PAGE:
To the editor: I have felt the pain expressed by Rubén Martínez about practicing Catholicism since the abuse of children and the cover-up has been exposed over the last two decades.
Martínez’s students at Loyola Marymount University and the underserved children and youth that my nonprofit serves are unintended consequences of the tragedy. We must be stalwart in continuing our work of providing help to those in need.
The real work of the church is to be the “field hospital” for the community, as Pope Francis said. Unfortunately, the good that the vast majority of the church’s people do is forgotten as the institution crumbles under us. My Big Brother Big Sister agency is a stand-alone charity, but we are encumbered by the name we must carry.
I wish our daughter, a LMU graduate and a church spiritual director, were here to give us solace and guidance. She died 13 years ago. To her credit, though a very retiring yet spiritual young lady, she was a mystic and was revered not only by us but so many others, including the 11 priests who attended her memorial — all good men.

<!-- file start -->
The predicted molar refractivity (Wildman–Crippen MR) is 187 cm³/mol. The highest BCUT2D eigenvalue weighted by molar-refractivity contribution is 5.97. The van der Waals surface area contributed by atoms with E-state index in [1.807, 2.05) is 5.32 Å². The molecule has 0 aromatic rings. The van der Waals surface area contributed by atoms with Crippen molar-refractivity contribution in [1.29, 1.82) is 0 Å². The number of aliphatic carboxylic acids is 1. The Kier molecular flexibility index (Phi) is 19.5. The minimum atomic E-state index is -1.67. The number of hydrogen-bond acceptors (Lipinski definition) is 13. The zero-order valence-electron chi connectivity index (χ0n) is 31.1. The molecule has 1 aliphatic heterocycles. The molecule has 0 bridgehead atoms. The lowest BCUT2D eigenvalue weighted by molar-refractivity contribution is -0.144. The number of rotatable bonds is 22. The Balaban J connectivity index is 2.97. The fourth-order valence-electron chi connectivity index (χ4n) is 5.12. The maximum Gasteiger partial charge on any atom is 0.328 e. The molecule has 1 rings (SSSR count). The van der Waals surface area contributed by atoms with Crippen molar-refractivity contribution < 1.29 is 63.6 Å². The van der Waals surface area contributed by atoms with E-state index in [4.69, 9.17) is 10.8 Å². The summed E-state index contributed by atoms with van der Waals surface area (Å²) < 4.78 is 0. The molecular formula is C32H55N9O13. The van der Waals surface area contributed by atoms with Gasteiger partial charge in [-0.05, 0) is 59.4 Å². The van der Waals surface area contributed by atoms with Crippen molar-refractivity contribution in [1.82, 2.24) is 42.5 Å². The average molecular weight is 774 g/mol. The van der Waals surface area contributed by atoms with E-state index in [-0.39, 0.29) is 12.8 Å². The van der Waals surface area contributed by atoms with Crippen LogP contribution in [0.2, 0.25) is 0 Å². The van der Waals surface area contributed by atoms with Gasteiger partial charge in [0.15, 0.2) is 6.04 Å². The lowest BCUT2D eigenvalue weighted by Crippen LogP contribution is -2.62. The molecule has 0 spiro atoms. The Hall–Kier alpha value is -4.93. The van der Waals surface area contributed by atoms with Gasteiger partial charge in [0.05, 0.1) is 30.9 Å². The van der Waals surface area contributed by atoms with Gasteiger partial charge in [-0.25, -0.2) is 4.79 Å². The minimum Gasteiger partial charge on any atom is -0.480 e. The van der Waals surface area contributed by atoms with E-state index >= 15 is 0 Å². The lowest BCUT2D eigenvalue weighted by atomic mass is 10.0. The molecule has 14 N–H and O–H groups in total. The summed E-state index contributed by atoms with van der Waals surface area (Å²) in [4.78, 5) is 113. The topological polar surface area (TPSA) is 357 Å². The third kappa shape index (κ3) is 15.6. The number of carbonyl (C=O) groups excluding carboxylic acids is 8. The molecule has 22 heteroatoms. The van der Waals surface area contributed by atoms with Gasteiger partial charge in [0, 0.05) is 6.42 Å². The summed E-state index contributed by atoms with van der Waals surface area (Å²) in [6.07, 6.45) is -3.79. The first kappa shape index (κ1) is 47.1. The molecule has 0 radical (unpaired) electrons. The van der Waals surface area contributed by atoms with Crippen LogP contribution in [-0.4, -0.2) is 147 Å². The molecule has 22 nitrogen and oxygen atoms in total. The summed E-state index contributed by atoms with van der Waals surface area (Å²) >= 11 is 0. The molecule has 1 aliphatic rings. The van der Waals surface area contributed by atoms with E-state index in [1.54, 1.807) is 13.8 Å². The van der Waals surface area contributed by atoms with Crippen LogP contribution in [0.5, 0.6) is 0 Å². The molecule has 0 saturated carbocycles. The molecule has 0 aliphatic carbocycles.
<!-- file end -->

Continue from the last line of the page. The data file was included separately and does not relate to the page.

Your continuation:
Ken Martinet, Los Angeles
The writer is president and chief executive of Catholic Big Brothers Big Sisters of Los Angeles County.
To the editor: I’m right there with Martínez. With heinous crimes, a widespread coverup and near deafening silence from priest to pope, no wonder the faithful are disheartened.
My own concupiscence and former Los Angeles Archbishop Roger Mahony’s baloney drove me out of the church for 25 years. Now I’m back, and this time I’m not going anywhere.
My time away didn’t make me a better person. It made me realize that my salvation depends on my relationship with Jesus Christ, not with the shepherd. For me, the Roman Catholic Church offers more authentic avenues than any storefront ministry.
Thank God the validity of the sacraments has nothing to do with the holiness of the priest. Stick with it, Professor Martínez. We need more faithful Catholics in the pews, not fewer.
Sandra Ippolito, Huntington Beach